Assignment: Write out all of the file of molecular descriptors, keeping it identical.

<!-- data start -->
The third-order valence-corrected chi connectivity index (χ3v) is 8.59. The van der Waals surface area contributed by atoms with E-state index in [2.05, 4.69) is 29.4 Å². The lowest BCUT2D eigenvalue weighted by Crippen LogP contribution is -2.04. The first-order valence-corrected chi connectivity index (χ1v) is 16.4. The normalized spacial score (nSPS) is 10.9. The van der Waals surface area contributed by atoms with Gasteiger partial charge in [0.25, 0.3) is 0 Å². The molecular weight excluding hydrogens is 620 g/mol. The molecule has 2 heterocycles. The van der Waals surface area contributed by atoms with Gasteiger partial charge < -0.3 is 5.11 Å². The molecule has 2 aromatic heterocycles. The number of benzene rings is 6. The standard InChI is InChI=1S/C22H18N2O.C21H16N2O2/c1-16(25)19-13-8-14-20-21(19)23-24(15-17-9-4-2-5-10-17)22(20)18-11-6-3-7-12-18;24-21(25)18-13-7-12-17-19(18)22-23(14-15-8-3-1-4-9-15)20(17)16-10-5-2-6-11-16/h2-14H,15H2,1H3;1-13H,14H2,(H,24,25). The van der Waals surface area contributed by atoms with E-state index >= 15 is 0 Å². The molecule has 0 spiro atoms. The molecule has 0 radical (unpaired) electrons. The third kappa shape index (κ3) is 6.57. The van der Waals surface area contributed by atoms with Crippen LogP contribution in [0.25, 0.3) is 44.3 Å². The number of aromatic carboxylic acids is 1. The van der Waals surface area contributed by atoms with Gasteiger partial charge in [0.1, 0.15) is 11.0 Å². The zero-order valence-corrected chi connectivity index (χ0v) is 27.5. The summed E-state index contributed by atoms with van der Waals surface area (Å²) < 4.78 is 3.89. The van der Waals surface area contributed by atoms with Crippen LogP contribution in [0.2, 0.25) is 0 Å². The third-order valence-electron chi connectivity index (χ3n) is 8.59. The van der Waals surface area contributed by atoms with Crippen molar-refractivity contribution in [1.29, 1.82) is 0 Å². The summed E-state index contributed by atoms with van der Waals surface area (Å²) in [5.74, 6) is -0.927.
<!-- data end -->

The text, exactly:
The third-order valence-corrected chi connectivity index (χ3v) is 8.59. The van der Waals surface area contributed by atoms with E-state index in [2.05, 4.69) is 29.4 Å². The lowest BCUT2D eigenvalue weighted by Crippen LogP contribution is -2.04. The first-order valence-corrected chi connectivity index (χ1v) is 16.4. The normalized spacial score (nSPS) is 10.9. The van der Waals surface area contributed by atoms with Gasteiger partial charge in [0.25, 0.3) is 0 Å². The molecular weight excluding hydrogens is 620 g/mol. The molecule has 2 heterocycles. The van der Waals surface area contributed by atoms with Gasteiger partial charge < -0.3 is 5.11 Å². The molecule has 2 aromatic heterocycles. The number of benzene rings is 6. The standard InChI is InChI=1S/C22H18N2O.C21H16N2O2/c1-16(25)19-13-8-14-20-21(19)23-24(15-17-9-4-2-5-10-17)22(20)18-11-6-3-7-12-18;24-21(25)18-13-7-12-17-19(18)22-23(14-15-8-3-1-4-9-15)20(17)16-10-5-2-6-11-16/h2-14H,15H2,1H3;1-13H,14H2,(H,24,25). The van der Waals surface area contributed by atoms with E-state index >= 15 is 0 Å². The molecule has 0 spiro atoms. The molecule has 0 radical (unpaired) electrons. The third kappa shape index (κ3) is 6.57. The van der Waals surface area contributed by atoms with Crippen LogP contribution in [0.25, 0.3) is 44.3 Å². The number of aromatic carboxylic acids is 1. The van der Waals surface area contributed by atoms with Gasteiger partial charge in [0.1, 0.15) is 11.0 Å². The zero-order valence-corrected chi connectivity index (χ0v) is 27.5. The summed E-state index contributed by atoms with van der Waals surface area (Å²) < 4.78 is 3.89. The van der Waals surface area contributed by atoms with Crippen LogP contribution in [0.2, 0.25) is 0 Å². The third-order valence-electron chi connectivity index (χ3n) is 8.59. The van der Waals surface area contributed by atoms with Crippen molar-refractivity contribution in [1.29, 1.82) is 0 Å². The summed E-state index contributed by atoms with van der Waals surface area (Å²) in [5.74, 6) is -0.927.